After the party, I hang out at home and pour a glass of white wine while talking to my twin sister on the phone. When people find out I have a twin, the first question that everybody always asks is “can you sense things? If she trips, does your ankle hurt?” I’m always like, no. Regular people, regular science. But yeah, she’s the best. After graduating from high school, we’ve always lived far apart, so we’re kind of used to it. Right now, she lives in San Francisco, so we call or text almost every day. Sometimes when you call somebody and you suddenly have to go, it can be hard finding a moment to wrap it up and say good-bye. So, we have this deal where we can just be like “bye!” and then hang up no matter where we are in the conversation. This understanding makes it easier for us to call a lot.

At 8 p.m., I meet a friend for dinner at Popina in Cobble Hill. Its menu is really cool — blending food from Italy and the American South — and there is bocce ball in the back garden. I used to find the food too salty, but I’m loving the new chef’s spring dishes. We sit at the bar and have green Castelvetrano olives and crispy corona beans and crab spaghettini and spicy rigatoni. It’s all delicious.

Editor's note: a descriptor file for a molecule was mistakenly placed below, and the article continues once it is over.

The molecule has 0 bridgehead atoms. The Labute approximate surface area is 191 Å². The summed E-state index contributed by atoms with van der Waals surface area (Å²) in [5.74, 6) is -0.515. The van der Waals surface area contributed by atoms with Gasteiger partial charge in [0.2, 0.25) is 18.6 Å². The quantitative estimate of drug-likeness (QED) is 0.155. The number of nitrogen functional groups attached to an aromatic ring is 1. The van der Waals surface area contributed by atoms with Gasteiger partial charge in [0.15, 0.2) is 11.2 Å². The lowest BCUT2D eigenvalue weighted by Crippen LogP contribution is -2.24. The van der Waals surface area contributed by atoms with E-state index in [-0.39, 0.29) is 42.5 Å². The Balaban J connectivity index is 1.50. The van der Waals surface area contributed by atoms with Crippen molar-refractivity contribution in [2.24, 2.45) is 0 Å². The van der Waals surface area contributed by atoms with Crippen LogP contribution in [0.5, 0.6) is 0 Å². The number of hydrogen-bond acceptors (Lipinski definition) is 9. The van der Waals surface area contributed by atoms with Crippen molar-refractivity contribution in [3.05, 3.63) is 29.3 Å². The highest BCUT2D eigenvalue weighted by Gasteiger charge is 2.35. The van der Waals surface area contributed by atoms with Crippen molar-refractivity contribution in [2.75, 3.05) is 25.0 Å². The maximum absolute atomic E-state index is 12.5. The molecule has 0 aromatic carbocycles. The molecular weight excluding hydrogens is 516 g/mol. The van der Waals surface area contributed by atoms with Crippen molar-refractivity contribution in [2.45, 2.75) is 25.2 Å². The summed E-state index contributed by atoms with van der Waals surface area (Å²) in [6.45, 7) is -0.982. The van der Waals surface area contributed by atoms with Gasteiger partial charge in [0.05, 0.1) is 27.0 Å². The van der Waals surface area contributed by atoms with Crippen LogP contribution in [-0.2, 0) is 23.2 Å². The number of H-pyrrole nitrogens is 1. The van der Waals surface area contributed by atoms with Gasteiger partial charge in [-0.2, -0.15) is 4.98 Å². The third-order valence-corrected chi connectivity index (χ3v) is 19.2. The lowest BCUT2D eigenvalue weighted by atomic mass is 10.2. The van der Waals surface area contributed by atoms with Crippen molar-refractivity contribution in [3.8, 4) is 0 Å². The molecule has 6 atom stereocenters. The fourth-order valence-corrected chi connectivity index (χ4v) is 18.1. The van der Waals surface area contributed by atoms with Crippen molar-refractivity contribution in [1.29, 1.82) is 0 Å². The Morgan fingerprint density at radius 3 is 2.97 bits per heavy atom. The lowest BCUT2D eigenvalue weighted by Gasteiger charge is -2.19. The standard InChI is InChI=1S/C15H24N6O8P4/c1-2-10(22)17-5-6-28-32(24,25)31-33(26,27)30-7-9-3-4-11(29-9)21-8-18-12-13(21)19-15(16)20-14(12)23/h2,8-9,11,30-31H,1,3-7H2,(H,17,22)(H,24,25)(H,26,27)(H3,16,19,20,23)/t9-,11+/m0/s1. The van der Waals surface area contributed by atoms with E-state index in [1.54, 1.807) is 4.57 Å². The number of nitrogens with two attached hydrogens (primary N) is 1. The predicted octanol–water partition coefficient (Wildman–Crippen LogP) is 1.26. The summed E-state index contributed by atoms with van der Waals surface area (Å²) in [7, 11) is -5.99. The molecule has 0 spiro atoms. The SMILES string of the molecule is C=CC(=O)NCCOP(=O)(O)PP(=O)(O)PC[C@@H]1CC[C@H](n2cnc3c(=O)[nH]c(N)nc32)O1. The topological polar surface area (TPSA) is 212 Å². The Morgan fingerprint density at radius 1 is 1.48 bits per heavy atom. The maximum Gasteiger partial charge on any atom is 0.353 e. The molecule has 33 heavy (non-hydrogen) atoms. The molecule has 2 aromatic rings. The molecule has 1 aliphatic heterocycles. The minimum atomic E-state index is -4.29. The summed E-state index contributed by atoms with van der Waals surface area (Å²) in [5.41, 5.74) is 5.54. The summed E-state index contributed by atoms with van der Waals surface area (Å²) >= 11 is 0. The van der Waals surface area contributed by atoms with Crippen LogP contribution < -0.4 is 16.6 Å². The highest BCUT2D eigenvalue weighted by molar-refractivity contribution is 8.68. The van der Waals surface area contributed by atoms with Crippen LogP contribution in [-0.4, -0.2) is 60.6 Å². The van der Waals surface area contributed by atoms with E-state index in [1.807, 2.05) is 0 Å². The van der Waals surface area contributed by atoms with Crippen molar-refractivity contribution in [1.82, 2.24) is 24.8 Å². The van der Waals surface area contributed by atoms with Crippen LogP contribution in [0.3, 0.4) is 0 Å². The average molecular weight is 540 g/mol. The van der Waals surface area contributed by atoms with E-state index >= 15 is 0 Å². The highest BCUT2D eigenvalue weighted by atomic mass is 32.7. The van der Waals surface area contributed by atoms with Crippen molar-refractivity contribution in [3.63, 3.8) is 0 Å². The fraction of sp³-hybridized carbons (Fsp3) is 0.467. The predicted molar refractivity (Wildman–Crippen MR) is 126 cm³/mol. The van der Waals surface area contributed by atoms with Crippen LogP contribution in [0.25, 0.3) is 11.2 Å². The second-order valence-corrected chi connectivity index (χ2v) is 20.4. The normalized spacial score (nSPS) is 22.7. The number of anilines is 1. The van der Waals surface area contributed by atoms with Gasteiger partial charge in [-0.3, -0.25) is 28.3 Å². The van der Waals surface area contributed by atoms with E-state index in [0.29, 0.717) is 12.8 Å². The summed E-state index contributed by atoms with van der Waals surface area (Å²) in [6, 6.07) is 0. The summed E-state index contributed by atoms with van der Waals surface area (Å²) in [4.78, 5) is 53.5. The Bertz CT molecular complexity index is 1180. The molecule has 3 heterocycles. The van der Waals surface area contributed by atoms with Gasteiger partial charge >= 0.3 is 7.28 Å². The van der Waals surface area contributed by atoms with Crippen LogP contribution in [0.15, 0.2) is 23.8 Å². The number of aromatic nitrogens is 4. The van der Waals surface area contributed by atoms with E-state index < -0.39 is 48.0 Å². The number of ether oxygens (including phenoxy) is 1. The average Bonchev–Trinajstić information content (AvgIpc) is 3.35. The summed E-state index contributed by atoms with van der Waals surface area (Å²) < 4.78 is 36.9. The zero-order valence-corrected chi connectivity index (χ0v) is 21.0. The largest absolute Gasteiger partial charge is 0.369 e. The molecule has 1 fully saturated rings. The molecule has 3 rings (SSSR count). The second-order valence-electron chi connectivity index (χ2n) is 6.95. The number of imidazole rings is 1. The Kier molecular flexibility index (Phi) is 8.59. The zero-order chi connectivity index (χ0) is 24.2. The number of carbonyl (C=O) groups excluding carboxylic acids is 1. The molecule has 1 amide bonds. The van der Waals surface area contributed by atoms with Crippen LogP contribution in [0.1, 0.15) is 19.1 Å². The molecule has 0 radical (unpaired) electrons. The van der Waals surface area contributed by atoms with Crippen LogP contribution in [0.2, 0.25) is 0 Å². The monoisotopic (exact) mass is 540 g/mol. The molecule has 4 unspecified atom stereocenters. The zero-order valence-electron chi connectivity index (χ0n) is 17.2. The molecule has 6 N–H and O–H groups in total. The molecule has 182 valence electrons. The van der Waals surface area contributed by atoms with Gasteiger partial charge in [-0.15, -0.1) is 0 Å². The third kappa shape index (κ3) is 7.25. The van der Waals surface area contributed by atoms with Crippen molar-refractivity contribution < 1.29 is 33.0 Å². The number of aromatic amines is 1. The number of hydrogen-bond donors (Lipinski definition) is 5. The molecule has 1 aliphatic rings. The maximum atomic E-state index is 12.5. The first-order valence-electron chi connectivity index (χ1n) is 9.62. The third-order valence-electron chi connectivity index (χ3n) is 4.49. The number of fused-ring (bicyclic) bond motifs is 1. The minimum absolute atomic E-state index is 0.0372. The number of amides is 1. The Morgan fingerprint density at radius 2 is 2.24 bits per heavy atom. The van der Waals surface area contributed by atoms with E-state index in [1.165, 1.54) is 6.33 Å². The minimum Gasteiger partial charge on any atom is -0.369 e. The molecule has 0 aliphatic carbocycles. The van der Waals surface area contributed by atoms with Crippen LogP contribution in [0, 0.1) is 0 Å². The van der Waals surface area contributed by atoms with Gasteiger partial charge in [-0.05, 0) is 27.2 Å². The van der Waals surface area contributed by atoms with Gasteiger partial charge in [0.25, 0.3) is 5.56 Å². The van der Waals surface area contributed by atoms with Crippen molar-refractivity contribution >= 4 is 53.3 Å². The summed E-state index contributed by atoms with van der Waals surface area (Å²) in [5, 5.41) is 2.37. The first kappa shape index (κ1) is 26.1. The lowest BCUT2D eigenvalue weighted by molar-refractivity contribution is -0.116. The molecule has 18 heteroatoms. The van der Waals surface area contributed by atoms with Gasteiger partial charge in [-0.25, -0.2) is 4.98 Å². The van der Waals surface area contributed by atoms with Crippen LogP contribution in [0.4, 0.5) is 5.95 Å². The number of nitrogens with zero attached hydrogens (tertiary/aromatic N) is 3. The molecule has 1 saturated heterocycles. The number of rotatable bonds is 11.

After dinner, I cozy up on the couch and watch The Bear, which I had never seen. (I know!) I’ve only seen the first two episodes, but I already see why people love it.

Sunday, March 31
After sleeping in and re-listening to Cowboy Carter, I walk to my friend Alison’s house in Boerum Hill for an Easter brunch. I drink a cup of coffee and eat deviled eggs while she convinces her husband to dress up as the Easter Bunny. He acquiesces and then absolutely crushes it, giving all the toddlers high-fives and literally hopping around the garden.

The sun’s sparkling as I walk back home, and I take a nap on the sofa, which is so luxurious! With our custody schedule, I have the kids 75 percent of the time, so when I have weekends off, I try to lean into the freedom. For lunch, I have what my English grandmother called a “smash and grab.” It just means eating whatever’s in the fridge. Before there was girl dinner, there was the smash and grab.